By Jerome Burdi
Honor the man who is awake and shows you the way.
Honor the fire of his sacrifice.
The summer satsangs have been powerful in New York City with Amma and the Dalai Lama coming to visit. All sorts of spiritual seekers and socialites filled their rooms for divine hugs or holy words of wisdom.
There’s much deserved fanfare over their visits and deep appreciation for their loving contributions to humanity. I love it when the holy step foot into New York City, a place that can always use some holiness. But when all the saints and buddhas come to visit, I never feel an urge to go see them. We have Sri Dharma Mittra, the man who I’ve come to love as much as any of the famous gurus. And he’s here all the time! I’m at home in his yoga classes and satsangs and feel full. I do not have any room for another great teacher.
I respect them all, and they all pretty much say the same thing. It comes from the deep fountain of human wisdom. The way Sri Dharma said it recently: “Yoga is this: See yourself in others.”
The way some others put it not so recently:
“See yourself in others.
Then whom can you hurt?
What harm can you do?”
“Do unto others as you would have them do unto you.”
-Jesus the Christ
It is wonderful to find teachers who help us express this power and spread it in the world. Then we too become teachers. It is nearly impossible to walk the way alone, without a teacher who can show you the way. They help us by making it easier to trudge through difficult times of doubt and they inspire us to move forward and know that it will all be alright.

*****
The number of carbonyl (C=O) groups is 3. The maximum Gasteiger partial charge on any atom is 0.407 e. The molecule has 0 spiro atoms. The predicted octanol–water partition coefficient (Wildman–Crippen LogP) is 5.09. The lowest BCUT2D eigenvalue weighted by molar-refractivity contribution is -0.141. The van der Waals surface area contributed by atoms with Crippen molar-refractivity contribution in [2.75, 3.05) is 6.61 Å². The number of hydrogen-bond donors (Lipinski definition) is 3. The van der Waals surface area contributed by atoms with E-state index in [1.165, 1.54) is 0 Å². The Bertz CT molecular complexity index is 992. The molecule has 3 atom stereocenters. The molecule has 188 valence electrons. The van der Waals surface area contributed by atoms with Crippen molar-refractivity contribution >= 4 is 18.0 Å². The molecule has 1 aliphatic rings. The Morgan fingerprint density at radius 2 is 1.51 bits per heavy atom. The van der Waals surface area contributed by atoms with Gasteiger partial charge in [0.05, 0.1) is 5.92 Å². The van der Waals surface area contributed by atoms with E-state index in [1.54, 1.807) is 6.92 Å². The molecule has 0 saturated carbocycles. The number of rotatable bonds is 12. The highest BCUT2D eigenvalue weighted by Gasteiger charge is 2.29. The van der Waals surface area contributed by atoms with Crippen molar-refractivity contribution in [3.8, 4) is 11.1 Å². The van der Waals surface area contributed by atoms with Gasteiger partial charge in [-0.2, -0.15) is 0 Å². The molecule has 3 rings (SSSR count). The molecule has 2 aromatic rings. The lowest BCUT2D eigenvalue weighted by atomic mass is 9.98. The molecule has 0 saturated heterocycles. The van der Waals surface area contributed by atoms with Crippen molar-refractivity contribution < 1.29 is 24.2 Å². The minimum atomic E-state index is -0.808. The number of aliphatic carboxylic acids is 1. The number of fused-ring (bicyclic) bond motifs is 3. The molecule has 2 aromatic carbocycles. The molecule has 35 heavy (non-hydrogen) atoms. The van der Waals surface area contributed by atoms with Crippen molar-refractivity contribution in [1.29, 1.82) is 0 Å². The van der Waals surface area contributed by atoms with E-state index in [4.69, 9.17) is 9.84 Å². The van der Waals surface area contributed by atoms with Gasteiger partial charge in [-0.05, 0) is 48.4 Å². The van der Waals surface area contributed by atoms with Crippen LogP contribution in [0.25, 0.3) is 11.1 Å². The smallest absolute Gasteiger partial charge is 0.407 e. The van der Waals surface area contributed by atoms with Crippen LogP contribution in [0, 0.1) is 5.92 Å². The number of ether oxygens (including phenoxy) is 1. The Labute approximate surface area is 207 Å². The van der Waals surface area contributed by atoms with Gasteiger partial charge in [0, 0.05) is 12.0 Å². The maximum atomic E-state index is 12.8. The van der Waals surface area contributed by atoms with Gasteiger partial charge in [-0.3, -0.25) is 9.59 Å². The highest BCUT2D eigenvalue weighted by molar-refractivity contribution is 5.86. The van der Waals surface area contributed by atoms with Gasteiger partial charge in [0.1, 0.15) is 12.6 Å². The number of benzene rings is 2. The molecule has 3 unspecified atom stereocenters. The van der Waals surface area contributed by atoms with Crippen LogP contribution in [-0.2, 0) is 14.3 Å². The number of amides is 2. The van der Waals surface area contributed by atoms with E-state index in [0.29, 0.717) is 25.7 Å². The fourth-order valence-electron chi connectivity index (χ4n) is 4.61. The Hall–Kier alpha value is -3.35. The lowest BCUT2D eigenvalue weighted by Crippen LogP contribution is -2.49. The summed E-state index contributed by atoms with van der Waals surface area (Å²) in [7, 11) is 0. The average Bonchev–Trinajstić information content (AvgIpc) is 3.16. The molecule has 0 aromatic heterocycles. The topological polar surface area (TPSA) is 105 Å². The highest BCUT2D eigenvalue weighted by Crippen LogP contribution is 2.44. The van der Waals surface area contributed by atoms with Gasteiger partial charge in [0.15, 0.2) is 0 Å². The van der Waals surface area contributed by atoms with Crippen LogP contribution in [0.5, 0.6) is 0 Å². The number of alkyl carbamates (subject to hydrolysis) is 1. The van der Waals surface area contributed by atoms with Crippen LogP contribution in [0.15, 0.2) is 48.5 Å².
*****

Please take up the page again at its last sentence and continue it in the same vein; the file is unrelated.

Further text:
I’m always thinking about things Sri Dharma says when I’m alone and the darkness creeps in. His wisdom is like a rope thrown to me at the bottom of the well. The rope is there but I have to use my own strength to pull myself out of the deep and into the light.
Doubt is so strong, so seductive, it’s easy to lose the way. That’s why it’s so important to have great teachers such as Sri Dharma close by and accessible often. Eventually we will have to walk the road ourselves; Sri Dharma is always warning us to enjoy everything but not to be attached, perhaps the most difficult lesson of all.
Thanks to the masters who have come before us, we too can fill ourselves with bliss and learn to circle through samsara, with a smile.
Jerome Burdi is a Brooklyn native who discovered yoga during a shamanic retreat in Brazil in 2010. Since then, he’s been enveloped by the path of the yogi. He left his job as a newspaper journalist to go to Rishikesh, India, and become a yoga teacher. Upon returning to NYC, he discovered Dharma Yoga and has been hooked. Though Jerome grew up in NY, he had to go to India to come back and see Sri Dharma with clear eyes and to hear the truth that is Dharma Yoga. Jerome is also a Middle Eastern style percussionist and holistic nutritionist.